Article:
Our appetite for Apple products could be making it hard for Nintendo to ramp up production of the new Nintendo Switch console according to a recent report from the Wall Street Journal. (opens in new tab)
Though Apple and Nintendo don’t actually directly compete, companies across the tech industry are facing a shortage of the components required for smartphones, computer servers and digital devices such as NAND flash-memory chips, liquid crystal displays and the motors that enable the Switch’s HD Rumble.
It’s the demand for NAND flash-memory in particular that’s apparently causing Apple and Nintendo to butt heads, with a Toshiba spokesperson stating that “Demand for our NAND flash memory has been overwhelmingly greater than supply, and the situation is likely to stay for the rest of this year.”
Demanding too much to supply
The report suggests that the continual consumer demand for the iPhone 7 and the fact that Apple now requires parts for the production of the upcoming iPhone 8 means that Nintendo is struggling to get what it needs from these parts makers who are being pushed to their limits.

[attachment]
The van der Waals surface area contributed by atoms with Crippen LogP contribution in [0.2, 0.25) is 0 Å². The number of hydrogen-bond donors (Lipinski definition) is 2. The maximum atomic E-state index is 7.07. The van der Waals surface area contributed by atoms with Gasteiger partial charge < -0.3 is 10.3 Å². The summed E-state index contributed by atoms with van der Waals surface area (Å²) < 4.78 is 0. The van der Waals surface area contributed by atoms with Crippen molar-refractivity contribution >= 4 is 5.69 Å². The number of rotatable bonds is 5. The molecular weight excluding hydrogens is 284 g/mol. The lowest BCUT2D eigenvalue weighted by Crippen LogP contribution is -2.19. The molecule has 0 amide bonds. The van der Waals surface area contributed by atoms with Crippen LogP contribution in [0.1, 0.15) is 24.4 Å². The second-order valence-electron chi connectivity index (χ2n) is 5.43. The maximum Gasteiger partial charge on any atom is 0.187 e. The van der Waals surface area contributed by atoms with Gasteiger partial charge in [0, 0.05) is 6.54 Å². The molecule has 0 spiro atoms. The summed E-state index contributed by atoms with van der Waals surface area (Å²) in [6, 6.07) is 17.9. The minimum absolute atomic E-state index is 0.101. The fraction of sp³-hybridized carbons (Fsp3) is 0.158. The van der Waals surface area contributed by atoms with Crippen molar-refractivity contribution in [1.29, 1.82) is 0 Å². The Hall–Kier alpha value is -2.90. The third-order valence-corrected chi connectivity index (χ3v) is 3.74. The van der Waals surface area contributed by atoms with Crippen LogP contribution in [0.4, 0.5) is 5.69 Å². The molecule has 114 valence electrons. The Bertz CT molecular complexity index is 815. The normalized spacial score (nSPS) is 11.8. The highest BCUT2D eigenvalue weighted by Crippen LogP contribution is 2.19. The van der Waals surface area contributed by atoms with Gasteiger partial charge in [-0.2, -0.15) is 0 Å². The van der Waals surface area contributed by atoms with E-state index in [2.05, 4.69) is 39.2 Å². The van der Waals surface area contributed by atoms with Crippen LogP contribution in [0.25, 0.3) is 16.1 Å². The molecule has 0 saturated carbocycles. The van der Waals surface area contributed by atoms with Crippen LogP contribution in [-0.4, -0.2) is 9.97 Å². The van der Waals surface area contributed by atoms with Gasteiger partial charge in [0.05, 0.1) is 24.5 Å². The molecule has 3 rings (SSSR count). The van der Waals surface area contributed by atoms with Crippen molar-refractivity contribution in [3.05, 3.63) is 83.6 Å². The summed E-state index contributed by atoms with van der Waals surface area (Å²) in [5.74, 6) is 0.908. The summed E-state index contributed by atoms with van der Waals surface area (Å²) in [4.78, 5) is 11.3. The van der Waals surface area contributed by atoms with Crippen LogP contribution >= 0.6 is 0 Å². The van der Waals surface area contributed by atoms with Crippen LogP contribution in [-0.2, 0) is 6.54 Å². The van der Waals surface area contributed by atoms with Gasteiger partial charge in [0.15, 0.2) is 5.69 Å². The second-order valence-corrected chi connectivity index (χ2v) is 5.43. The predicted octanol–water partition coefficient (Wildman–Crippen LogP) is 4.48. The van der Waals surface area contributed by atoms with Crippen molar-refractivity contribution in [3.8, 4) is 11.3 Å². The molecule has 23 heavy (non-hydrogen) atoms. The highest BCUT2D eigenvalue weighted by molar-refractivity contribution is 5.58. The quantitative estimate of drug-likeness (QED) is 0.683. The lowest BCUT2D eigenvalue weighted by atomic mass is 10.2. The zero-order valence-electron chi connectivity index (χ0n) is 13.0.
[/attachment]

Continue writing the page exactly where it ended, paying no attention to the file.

It's not clear whether Nintendo didn't anticipate demand for the Switch to grow as quickly as it has or whether it simply didn't foresee such a hardware demand clash. Either scenario is plausible.
Nintendo reportedly hopes to make 18 million units by the time the fiscal year ends in March 2018, a figure that's around double the company's original sales plan.
A report from The Financial Times (opens in new tab) said that Nintendo could sell more consoles than this, particularly with the increase in demand that’s expected in the holiday season. This would all be dependent, of course, on Nintendo actually having the consoles available to sell.
It’s unlikely that Nintendo would win out against Apple in getting first access to the parts it needs. Apple is going to place much larger orders than Nintendo making it a more attractive and stable financial prospect for prospective suppliers.
As a result, analysts suspect that Nintendo may have to increase spending if it’s to secure the extra components it’ll need, although this would require closing the already small profit margins consoles offer.
All may not be lost, though, with the report adding that Nintendo could make use of air cargo units to deliver Switch consoles to the US in time for the Holiday season. It’s not quite Santa’s sleigh but we imagine Switch-hungry Nintendo fans would see it as such. It certainly makes it unlikely you'll see any Nintendo Switch deals appear in this year's Black Friday sales, though.
We’ve reached out to Nintendo for comment on this report and will update when they get back to us.